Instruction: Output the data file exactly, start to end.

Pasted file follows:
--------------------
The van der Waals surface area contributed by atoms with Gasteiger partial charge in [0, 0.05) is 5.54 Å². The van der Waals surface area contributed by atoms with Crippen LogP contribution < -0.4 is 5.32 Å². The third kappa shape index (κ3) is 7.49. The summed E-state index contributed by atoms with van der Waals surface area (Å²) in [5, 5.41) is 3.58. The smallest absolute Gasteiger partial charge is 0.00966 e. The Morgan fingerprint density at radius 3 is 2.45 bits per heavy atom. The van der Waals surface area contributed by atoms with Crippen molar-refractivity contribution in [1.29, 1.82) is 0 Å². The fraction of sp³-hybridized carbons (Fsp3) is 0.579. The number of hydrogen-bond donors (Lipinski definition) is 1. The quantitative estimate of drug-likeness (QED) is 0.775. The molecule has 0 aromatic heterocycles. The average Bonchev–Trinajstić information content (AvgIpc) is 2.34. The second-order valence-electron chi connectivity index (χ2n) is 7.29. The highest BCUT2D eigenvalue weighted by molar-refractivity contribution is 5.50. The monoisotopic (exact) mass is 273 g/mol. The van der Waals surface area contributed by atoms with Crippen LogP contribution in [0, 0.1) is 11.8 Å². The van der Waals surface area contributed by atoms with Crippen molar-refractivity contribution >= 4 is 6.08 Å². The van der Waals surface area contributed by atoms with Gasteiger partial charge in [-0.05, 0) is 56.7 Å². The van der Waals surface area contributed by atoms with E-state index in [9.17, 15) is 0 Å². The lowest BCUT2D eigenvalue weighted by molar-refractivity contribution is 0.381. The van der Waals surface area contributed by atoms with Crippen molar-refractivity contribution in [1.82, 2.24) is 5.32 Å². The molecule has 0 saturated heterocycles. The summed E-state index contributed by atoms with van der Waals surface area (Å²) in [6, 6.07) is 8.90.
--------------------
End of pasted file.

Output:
The van der Waals surface area contributed by atoms with Gasteiger partial charge in [0, 0.05) is 5.54 Å². The van der Waals surface area contributed by atoms with Crippen LogP contribution < -0.4 is 5.32 Å². The third kappa shape index (κ3) is 7.49. The summed E-state index contributed by atoms with van der Waals surface area (Å²) in [5, 5.41) is 3.58. The smallest absolute Gasteiger partial charge is 0.00966 e. The Morgan fingerprint density at radius 3 is 2.45 bits per heavy atom. The van der Waals surface area contributed by atoms with Crippen molar-refractivity contribution in [1.29, 1.82) is 0 Å². The fraction of sp³-hybridized carbons (Fsp3) is 0.579. The number of hydrogen-bond donors (Lipinski definition) is 1. The quantitative estimate of drug-likeness (QED) is 0.775. The molecule has 0 aromatic heterocycles. The average Bonchev–Trinajstić information content (AvgIpc) is 2.34. The second-order valence-electron chi connectivity index (χ2n) is 7.29. The highest BCUT2D eigenvalue weighted by molar-refractivity contribution is 5.50. The monoisotopic (exact) mass is 273 g/mol. The van der Waals surface area contributed by atoms with Crippen LogP contribution in [0, 0.1) is 11.8 Å². The van der Waals surface area contributed by atoms with Crippen molar-refractivity contribution >= 4 is 6.08 Å². The van der Waals surface area contributed by atoms with Gasteiger partial charge in [-0.05, 0) is 56.7 Å². The van der Waals surface area contributed by atoms with E-state index in [9.17, 15) is 0 Å². The lowest BCUT2D eigenvalue weighted by molar-refractivity contribution is 0.381. The van der Waals surface area contributed by atoms with Crippen molar-refractivity contribution in [1.82, 2.24) is 5.32 Å². The molecule has 0 saturated heterocycles. The summed E-state index contributed by atoms with van der Waals surface area (Å²) in [6, 6.07) is 8.90.